Saskatchewan, B.C. make changes to drug programs

Starting today, seniors and children in Saskatchewan will have to pay more for prescription drugs under the province’s drug program.

As part of the province’s budget yesterday, the Saskatchewan government announced costs under the children’s and seniors’ drug plan would rise by $5 per prescription. The change will result in a maximum of $25 per prescription.

The government expects the increases will cost 66,000 families about $20 a year on average and 120,000 seniors about $80 a year on average. Drug plan costs have grown by an average of $10 million annually since 2012-13, when the government last boosted costs by $5 to $20 per prescription.

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The changes come as Finance Minister Kevin Doherty released the 2016-17 provincial budget that calls for a deficit of $434 million.

According to the Saskatchewan government, boosting drug costs will save it $6.75 million in the upcoming fiscal year and $9 million annually in future years.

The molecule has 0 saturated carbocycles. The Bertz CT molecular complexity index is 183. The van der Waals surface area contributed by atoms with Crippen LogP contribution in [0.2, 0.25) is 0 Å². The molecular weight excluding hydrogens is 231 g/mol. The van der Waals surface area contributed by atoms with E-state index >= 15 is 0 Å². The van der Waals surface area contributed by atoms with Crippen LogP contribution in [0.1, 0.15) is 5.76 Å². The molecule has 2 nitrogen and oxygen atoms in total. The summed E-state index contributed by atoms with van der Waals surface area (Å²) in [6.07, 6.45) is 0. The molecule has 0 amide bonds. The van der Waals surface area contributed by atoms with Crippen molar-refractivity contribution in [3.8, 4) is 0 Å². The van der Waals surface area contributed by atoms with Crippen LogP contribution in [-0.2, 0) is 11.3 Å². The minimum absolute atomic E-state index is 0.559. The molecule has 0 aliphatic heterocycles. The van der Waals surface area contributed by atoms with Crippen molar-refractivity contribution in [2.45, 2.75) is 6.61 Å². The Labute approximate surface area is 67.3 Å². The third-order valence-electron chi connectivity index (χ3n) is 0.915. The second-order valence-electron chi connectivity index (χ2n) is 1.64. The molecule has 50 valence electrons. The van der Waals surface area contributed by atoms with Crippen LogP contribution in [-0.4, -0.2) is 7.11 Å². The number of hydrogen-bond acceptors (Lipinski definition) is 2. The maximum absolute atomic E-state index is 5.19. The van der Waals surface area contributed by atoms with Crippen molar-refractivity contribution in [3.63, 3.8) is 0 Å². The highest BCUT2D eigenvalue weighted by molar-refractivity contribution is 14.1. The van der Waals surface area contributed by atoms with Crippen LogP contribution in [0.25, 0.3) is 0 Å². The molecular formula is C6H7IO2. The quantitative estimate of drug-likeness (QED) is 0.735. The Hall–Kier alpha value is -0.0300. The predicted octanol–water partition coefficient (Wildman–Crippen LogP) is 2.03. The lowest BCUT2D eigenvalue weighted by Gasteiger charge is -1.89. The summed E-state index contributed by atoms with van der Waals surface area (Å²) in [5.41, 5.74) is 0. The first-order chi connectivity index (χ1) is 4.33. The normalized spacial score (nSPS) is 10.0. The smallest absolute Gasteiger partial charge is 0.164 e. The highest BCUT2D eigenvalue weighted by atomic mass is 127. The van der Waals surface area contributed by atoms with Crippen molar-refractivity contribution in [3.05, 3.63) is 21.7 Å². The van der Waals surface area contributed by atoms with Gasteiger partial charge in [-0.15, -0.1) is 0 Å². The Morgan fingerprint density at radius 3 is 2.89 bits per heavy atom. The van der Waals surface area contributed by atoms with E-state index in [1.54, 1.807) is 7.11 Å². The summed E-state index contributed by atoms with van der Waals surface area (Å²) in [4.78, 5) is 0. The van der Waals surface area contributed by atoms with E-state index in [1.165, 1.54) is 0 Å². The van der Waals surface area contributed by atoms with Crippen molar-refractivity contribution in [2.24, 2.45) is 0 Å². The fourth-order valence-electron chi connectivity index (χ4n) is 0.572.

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British Columbia is also making drug changes by expanding its reference drug program that provides patients with cheaper medications to treat the same illness.

As of Dec. 1, the province will add drugs that treat high blood pressure and heart disease, stomach-acid issues and high cholesterol.

Critics say the change will burden seniors and low-income people who will have to pay out of pocket if they can’t switch to the cheaper alternative.

But according to Health Minister Terry Lake, doctors can apply for full coverage after patients have tried the cheapest option.

“As we are looking at things like hepatitis C drugs that are coming on stream, we have to be able to accommodate these new treatments that are quite expensive,” he said.

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